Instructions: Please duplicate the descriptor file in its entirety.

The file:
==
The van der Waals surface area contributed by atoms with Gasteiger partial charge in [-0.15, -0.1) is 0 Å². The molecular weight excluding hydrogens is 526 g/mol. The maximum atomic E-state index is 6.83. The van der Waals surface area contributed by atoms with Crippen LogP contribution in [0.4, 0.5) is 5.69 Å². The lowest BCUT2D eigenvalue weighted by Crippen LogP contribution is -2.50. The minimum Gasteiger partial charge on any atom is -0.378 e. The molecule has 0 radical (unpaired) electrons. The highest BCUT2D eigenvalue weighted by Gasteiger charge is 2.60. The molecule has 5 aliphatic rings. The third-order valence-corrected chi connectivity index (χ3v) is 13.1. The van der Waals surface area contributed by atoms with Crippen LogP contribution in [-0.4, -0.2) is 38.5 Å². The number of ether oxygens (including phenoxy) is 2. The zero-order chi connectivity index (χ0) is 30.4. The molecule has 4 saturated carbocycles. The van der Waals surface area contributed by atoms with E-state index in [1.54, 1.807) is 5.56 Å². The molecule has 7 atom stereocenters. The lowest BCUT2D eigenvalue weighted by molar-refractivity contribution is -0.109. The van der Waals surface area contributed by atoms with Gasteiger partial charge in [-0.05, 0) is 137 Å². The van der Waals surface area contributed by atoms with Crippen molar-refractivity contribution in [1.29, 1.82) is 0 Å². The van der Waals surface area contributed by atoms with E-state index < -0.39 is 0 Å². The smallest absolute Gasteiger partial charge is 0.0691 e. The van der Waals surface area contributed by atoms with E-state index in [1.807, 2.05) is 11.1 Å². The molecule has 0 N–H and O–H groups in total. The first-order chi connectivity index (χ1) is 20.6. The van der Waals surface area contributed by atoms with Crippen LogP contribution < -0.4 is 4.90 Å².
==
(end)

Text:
The van der Waals surface area contributed by atoms with Gasteiger partial charge in [-0.15, -0.1) is 0 Å². The molecular weight excluding hydrogens is 526 g/mol. The maximum atomic E-state index is 6.83. The van der Waals surface area contributed by atoms with Crippen LogP contribution in [0.4, 0.5) is 5.69 Å². The lowest BCUT2D eigenvalue weighted by Crippen LogP contribution is -2.50. The minimum Gasteiger partial charge on any atom is -0.378 e. The molecule has 0 radical (unpaired) electrons. The highest BCUT2D eigenvalue weighted by Gasteiger charge is 2.60. The molecule has 5 aliphatic rings. The third-order valence-corrected chi connectivity index (χ3v) is 13.1. The van der Waals surface area contributed by atoms with Crippen LogP contribution in [-0.4, -0.2) is 38.5 Å². The number of ether oxygens (including phenoxy) is 2. The zero-order chi connectivity index (χ0) is 30.4. The molecule has 4 saturated carbocycles. The van der Waals surface area contributed by atoms with E-state index in [1.54, 1.807) is 5.56 Å². The molecule has 7 atom stereocenters. The lowest BCUT2D eigenvalue weighted by molar-refractivity contribution is -0.109. The van der Waals surface area contributed by atoms with Gasteiger partial charge in [-0.05, 0) is 137 Å². The van der Waals surface area contributed by atoms with Crippen molar-refractivity contribution in [1.29, 1.82) is 0 Å². The van der Waals surface area contributed by atoms with E-state index < -0.39 is 0 Å². The smallest absolute Gasteiger partial charge is 0.0691 e. The van der Waals surface area contributed by atoms with E-state index in [1.807, 2.05) is 11.1 Å². The molecule has 0 N–H and O–H groups in total. The first-order chi connectivity index (χ1) is 20.6. The van der Waals surface area contributed by atoms with Crippen LogP contribution < -0.4 is 4.90 Å².